The present invention provides a porous ceramic body protected by a hardened surface, and a method for preparing the surface hardened ceramic body. The ceramic body is protected by applying to the surface of the porous ceramic body a slurry composition containing a binding agent, particles of a ceramic material, at least one boron containing compound, and a solvent. The inclusion of at least one boron containing compound in the slurry provides for hardened surfaces that are stable to higher temperatures as compared to those of the prior art.
The surface hardness of the ceramic body is significantly increased by the method of the invention, making it resistant to damage by mechanical and thermal shocks. In addition, because there is no interface between an identifiable surface coating and an underlying structure that can potentially de-bond, the protected ceramic body is not prone to failure from spallation or de-bonding at the surface. The method of the invention requires heating only to a moderate temperature. As a consequence, the protective treatment can be applied to the ceramic body as a repair without removing the ceramic body from its underlying structure.
In another embodiment, the invention provides a slurry composition useful for preparing ceramic bodies with protected surfaces that withstand high temperatures without failure. The slurry composition contains a binding agent such as silica particles, particles of a ceramic material, preferably cordierite, at least one boron containing compound, and a solvent that is preferably water.
A method is provided according to the invention to apply such an aqueous slurry to the surface of the ceramic body and impregnate the slurry into the pores of the ceramic in order to form the protected surface.
The current invention represents an improvement over the process and compositions of U.S. Pat. Nos. 5,702,761 and 5,928,775 to DiChiara, the specification and drawings of which are expressly incorporated by reference. The improvement lies in the discovery that the inclusion of boron-containing compounds in the slurry of the invention leads to improved properties of the protected surfaces produced by applying the slurry.
The slurry composition of the invention contains particles of a binding agent, particles of a ceramic powder, particles of at least one boron containing compound, and a solvent component. A wide range of solvents can be used to prepare the slurry compositions of the invention. Water is the preferred solvent for environmental and cost reasons. The binding agent of the slurry preferably comprises silica colloidal particles in the size range of from about 4-150 nanometers. In a preferred embodiment, the silica particles are mixed with a carrier liquid such as water and contain a small amount of ammonia. The silica particles are typically present in an amount of from about 15 to about 50 parts by weight of the mixture of silica and carrier liquid. Such a mixture of silica and carrier liquid is known as a silica sol. Suitable silica sols of this type are commercially available. Other binders can be used, but are less preferred. For example, aluminum coated silica sols may be used to prepare the slurries of this invention. Mixtures of binders may also be used.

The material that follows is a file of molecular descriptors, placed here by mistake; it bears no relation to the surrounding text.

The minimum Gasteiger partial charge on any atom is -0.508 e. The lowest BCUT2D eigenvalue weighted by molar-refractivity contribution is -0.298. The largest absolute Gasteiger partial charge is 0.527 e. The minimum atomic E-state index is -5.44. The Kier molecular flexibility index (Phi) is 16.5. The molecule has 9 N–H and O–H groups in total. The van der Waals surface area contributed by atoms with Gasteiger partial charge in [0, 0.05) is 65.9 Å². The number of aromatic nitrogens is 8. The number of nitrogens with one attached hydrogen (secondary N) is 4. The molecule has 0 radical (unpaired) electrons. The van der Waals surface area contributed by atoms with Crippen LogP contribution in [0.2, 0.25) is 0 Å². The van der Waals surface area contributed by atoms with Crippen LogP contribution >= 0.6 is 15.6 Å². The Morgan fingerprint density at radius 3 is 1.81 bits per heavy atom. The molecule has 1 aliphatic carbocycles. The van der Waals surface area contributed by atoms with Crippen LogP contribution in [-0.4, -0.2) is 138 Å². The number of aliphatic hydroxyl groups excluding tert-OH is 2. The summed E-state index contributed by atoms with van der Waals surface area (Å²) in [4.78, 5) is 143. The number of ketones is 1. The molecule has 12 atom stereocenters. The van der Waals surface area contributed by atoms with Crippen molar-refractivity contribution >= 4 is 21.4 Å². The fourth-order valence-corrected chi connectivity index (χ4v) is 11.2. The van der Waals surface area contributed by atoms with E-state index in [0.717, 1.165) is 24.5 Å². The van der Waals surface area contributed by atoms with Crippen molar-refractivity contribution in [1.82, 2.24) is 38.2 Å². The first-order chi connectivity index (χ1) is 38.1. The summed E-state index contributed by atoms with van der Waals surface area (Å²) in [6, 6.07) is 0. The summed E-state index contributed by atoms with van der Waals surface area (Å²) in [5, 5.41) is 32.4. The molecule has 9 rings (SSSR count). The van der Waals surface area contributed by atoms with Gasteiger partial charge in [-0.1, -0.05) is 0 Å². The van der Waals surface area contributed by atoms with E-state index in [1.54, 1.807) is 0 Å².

A ceramic powder is added to the slurry of the invention. The ceramic powder is preferably made of a ceramic material other than the ceramic material of the ceramic body to be protected. The powder consists of particles which preferably have been milled or otherwise comminuted to an average particle size of less than about 2 micrometers. The small particle size of the ceramic powder permits the particles to penetrate into the pores of the ceramic body during the subsequent application and firing steps. If there are larger particles that cannot penetrate into the pores, those particles are retained on the surface and are wiped away during the application procedure.
In a preferred embodiment, the ceramic powder is made of cordierite, having a molecular composition MgAlSiO3. Other ceramics such as mullite, alumina, and zirconia, and mixtures of the various ceramics, can also be used. A corderite power having an average particle size of about two micrometers is available commercially.
The slurry compositions of the invention also contain one or more boron containing compounds suitable for blending into the slurry. In general, any boron containing compound may be used to prepare the slurries of the invention. Preferred compounds include those that are not soluble in water and do not produce an acid that can attack the ceramic insulation. Examples include, without limitation, boron carbide, boron butoxide, boron nitride, boron nitrate, and mixtures thereof.